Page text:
Security breaches are growing more common and more threatening. A recent breach of U.S. government systems may have put the personal information of every federal employee -- past and present -- in the hands of hackers. Despite the risks, many cities are doing little to shore up their systems.
If cities are concerned about the cost of a security upgrade, perhaps a new report will help them see that the cost of cleaning up after a breach can rapidly dwarf the cost of any up-front investment. As companies have learned, any loss of personal information can result in mitigation costs that quickly balloon into the millions of dollars.
Costs of security breaches are growing fast
The latest annual report from Council Lead Partner IBM and researcher Ponemon Institute found the average data breach cost $3.79 million. That’s a worldwide figure that accounts for the public and private sector. The total cost of data breaches has grown 23% since 2013.
Breaches cost the most in the U.S. and Germany, and the more personal information stolen, the higher the cost of dealing with it. In the U.S., it costs an average of $217 to deal with each record that was improperly accessed. Since even the smallest breaches in the study involved more than 2,000 records, the recovery cost can quickly swell to a half-million dollars or more.
And it’s not a hollow threat. The report finds that nearly half of the security breaches last year were malicious or criminal attacks. They were done by people who want to do harm.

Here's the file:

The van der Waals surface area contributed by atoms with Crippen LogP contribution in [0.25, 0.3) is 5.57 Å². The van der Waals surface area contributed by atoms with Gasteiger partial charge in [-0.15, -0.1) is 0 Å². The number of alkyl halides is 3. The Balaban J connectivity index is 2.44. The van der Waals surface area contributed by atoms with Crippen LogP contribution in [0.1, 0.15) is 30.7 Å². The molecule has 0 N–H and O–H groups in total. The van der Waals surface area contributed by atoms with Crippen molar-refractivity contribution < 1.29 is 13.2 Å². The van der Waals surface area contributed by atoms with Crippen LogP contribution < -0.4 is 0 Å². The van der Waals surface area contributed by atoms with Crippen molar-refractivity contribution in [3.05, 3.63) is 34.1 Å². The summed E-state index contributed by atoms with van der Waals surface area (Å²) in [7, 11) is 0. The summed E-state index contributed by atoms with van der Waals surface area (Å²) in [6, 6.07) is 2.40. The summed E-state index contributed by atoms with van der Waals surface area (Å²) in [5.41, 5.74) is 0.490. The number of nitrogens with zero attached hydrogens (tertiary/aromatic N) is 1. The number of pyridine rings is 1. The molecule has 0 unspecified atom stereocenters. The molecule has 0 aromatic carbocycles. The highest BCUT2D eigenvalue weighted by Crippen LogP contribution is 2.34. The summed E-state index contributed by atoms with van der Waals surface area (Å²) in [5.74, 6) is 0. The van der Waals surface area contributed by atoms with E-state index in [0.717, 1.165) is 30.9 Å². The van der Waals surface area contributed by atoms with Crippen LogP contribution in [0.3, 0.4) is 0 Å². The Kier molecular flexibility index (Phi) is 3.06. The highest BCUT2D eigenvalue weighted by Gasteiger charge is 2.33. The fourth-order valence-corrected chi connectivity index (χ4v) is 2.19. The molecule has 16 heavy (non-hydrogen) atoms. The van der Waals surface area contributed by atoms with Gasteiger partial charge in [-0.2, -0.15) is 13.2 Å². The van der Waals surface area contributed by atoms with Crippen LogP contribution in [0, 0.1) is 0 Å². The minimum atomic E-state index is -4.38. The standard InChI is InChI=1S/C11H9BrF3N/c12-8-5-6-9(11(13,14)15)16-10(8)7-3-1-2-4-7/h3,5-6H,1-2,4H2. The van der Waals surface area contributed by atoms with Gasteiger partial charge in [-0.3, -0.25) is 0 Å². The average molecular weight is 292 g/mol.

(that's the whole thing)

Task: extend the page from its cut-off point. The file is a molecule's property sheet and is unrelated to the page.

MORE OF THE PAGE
Insurance for cyberattacks?
The astronomical costs of dealing with security breaches have some cities looking for ways to protect themselves financially. In New York, Northport town officials are exploring the idea of buying special cyberattack insurance.
Cities have a lot of personal information in their care and there are virtually unlimited ways hackers could get at it. A city employee using an infected flash drive could easily put all the city’s data at risk.
While Northport has invested in protections, threats do get through. Last year, a hacker scrambled its police department’s files and demanded a ransom to unscramble them.
Its IT security team resolved the threat by using an unscrambled backup, but the town worries about what would happen if personal information were actually stolen. The costs of notifying residents, providing credit monitoring and repair, and patching its systems could quickly consume the town’s budget.
Identifying threats sooner
Meanwhile, Council Lead Partner Microsoft is taking another approach to helping cities mitigate threats. It’s adding Advanced Threat Analytics to its Enterprise Mobility Suite.
Another factor that drives up the cost of a security breach is the amount of time that breach goes undiscovered. The longer the breach goes undetected, the more time hackers have to collect personal information and use it in nefarious ways. The IBM/Ponemon study finds that malicious attacks, on average, go undetected for nearly nine months.
The Microsoft technology is designed to help shorten that gap significantly by analyzing behavior, looking for anything abnormal. By constantly looking for unusual activity, the idea is to identify targeted attacks as soon as they happen so they can be blocked before much damage is done.
Paying more attention to mobility
Council Associate Partner Intel also cautions cities to pay much more attention to mobile devices. In a blog post, a security expert detailed his experiences at the recent Mobile World Congress where there are ever increasing numbers of devices collecting ever increasing amounts of data, although it’s increasingly less clear what they’re doing with it.
The post details how one fitness band maker couldn’t explain where the health data it collects was stored or how it was protected, but the author says consumer devices aren’t the only issue. Smart devices that interact with utilities and other trends make this an important issue for cities, too -- and one they can’t afford to ignore.
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